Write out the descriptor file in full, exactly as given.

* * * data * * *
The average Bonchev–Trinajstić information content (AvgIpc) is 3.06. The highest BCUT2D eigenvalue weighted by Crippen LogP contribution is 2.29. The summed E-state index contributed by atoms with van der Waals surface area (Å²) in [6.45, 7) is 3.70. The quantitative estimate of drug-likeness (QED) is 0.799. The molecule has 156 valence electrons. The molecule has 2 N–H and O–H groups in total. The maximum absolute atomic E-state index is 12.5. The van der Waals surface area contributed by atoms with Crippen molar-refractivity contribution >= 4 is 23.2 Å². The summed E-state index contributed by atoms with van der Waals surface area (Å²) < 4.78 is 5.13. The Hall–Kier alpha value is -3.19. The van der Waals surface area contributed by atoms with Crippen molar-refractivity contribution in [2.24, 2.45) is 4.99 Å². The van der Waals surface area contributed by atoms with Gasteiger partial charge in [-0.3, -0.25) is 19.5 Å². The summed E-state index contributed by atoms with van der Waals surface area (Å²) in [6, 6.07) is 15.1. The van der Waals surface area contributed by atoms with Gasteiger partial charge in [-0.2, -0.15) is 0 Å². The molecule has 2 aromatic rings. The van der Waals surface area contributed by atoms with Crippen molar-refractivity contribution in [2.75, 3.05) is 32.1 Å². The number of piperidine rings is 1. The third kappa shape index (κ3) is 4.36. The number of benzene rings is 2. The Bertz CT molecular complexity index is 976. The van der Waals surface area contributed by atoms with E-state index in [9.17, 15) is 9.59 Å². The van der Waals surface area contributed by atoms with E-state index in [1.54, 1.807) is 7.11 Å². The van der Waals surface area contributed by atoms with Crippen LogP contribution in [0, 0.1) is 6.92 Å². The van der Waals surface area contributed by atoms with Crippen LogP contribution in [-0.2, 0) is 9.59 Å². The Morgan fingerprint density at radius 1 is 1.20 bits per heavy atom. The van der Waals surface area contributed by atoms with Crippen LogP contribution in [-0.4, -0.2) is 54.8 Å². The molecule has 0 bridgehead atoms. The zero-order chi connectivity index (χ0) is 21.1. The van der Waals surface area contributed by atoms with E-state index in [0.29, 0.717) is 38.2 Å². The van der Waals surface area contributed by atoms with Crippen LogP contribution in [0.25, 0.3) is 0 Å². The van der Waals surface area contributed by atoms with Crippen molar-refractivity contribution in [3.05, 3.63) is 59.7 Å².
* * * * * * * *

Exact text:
The average Bonchev–Trinajstić information content (AvgIpc) is 3.06. The highest BCUT2D eigenvalue weighted by Crippen LogP contribution is 2.29. The summed E-state index contributed by atoms with van der Waals surface area (Å²) in [6.45, 7) is 3.70. The quantitative estimate of drug-likeness (QED) is 0.799. The molecule has 156 valence electrons. The molecule has 2 N–H and O–H groups in total. The maximum absolute atomic E-state index is 12.5. The van der Waals surface area contributed by atoms with Crippen molar-refractivity contribution >= 4 is 23.2 Å². The summed E-state index contributed by atoms with van der Waals surface area (Å²) < 4.78 is 5.13. The Hall–Kier alpha value is -3.19. The van der Waals surface area contributed by atoms with Crippen molar-refractivity contribution in [2.24, 2.45) is 4.99 Å². The van der Waals surface area contributed by atoms with Gasteiger partial charge in [-0.3, -0.25) is 19.5 Å². The summed E-state index contributed by atoms with van der Waals surface area (Å²) in [6, 6.07) is 15.1. The van der Waals surface area contributed by atoms with Gasteiger partial charge in [-0.2, -0.15) is 0 Å². The molecule has 2 aromatic rings. The van der Waals surface area contributed by atoms with Crippen molar-refractivity contribution in [2.75, 3.05) is 32.1 Å². The number of piperidine rings is 1. The third kappa shape index (κ3) is 4.36. The number of benzene rings is 2. The Bertz CT molecular complexity index is 976. The van der Waals surface area contributed by atoms with E-state index in [9.17, 15) is 9.59 Å². The van der Waals surface area contributed by atoms with E-state index in [1.54, 1.807) is 7.11 Å². The van der Waals surface area contributed by atoms with Crippen LogP contribution in [0, 0.1) is 6.92 Å². The van der Waals surface area contributed by atoms with Crippen LogP contribution in [-0.2, 0) is 9.59 Å². The Morgan fingerprint density at radius 1 is 1.20 bits per heavy atom. The van der Waals surface area contributed by atoms with Crippen LogP contribution in [-0.4, -0.2) is 54.8 Å². The molecule has 0 bridgehead atoms. The zero-order chi connectivity index (χ0) is 21.1. The van der Waals surface area contributed by atoms with E-state index in [0.29, 0.717) is 38.2 Å². The van der Waals surface area contributed by atoms with Crippen LogP contribution in [0.25, 0.3) is 0 Å². The van der Waals surface area contributed by atoms with Crippen molar-refractivity contribution in [3.05, 3.63) is 59.7 Å².